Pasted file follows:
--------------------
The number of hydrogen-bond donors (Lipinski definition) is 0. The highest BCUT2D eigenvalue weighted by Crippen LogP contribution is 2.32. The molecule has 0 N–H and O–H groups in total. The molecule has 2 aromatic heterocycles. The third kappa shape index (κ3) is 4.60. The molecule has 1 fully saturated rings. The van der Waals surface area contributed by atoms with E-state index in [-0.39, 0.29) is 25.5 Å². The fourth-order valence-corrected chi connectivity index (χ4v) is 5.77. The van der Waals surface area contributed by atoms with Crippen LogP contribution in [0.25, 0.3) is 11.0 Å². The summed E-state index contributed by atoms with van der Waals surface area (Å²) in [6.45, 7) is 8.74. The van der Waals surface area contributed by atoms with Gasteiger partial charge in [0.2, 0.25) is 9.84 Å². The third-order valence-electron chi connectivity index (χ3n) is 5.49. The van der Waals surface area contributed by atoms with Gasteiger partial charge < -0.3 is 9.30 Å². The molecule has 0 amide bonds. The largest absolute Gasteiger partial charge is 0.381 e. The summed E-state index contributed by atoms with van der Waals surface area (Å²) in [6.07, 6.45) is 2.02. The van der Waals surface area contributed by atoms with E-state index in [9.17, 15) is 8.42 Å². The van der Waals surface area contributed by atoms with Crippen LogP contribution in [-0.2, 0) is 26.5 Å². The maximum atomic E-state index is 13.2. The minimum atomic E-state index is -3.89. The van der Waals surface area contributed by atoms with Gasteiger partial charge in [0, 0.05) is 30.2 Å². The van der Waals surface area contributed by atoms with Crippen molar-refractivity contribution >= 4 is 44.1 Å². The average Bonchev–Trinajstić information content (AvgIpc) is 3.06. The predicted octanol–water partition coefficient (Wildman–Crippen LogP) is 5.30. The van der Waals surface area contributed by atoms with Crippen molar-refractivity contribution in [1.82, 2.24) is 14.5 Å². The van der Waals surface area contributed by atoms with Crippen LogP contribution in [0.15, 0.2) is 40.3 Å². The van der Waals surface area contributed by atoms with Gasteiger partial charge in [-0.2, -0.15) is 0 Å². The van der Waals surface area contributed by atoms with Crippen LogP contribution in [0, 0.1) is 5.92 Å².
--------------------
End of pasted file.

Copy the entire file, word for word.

The number of hydrogen-bond donors (Lipinski definition) is 0. The highest BCUT2D eigenvalue weighted by Crippen LogP contribution is 2.32. The molecule has 0 N–H and O–H groups in total. The molecule has 2 aromatic heterocycles. The third kappa shape index (κ3) is 4.60. The molecule has 1 fully saturated rings. The van der Waals surface area contributed by atoms with E-state index in [-0.39, 0.29) is 25.5 Å². The fourth-order valence-corrected chi connectivity index (χ4v) is 5.77. The van der Waals surface area contributed by atoms with Crippen LogP contribution in [0.25, 0.3) is 11.0 Å². The summed E-state index contributed by atoms with van der Waals surface area (Å²) in [6.45, 7) is 8.74. The van der Waals surface area contributed by atoms with Gasteiger partial charge in [0.2, 0.25) is 9.84 Å². The third-order valence-electron chi connectivity index (χ3n) is 5.49. The van der Waals surface area contributed by atoms with Gasteiger partial charge < -0.3 is 9.30 Å². The molecule has 0 amide bonds. The largest absolute Gasteiger partial charge is 0.381 e. The summed E-state index contributed by atoms with van der Waals surface area (Å²) in [6.07, 6.45) is 2.02. The van der Waals surface area contributed by atoms with E-state index in [9.17, 15) is 8.42 Å². The van der Waals surface area contributed by atoms with Crippen LogP contribution in [-0.2, 0) is 26.5 Å². The maximum atomic E-state index is 13.2. The minimum atomic E-state index is -3.89. The van der Waals surface area contributed by atoms with Gasteiger partial charge in [0, 0.05) is 30.2 Å². The van der Waals surface area contributed by atoms with Crippen molar-refractivity contribution >= 4 is 44.1 Å². The average Bonchev–Trinajstić information content (AvgIpc) is 3.06. The predicted octanol–water partition coefficient (Wildman–Crippen LogP) is 5.30. The van der Waals surface area contributed by atoms with Crippen molar-refractivity contribution in [1.82, 2.24) is 14.5 Å². The van der Waals surface area contributed by atoms with Crippen LogP contribution in [0.15, 0.2) is 40.3 Å². The van der Waals surface area contributed by atoms with Gasteiger partial charge in [-0.2, -0.15) is 0 Å². The van der Waals surface area contributed by atoms with Crippen LogP contribution in [0, 0.1) is 5.92 Å².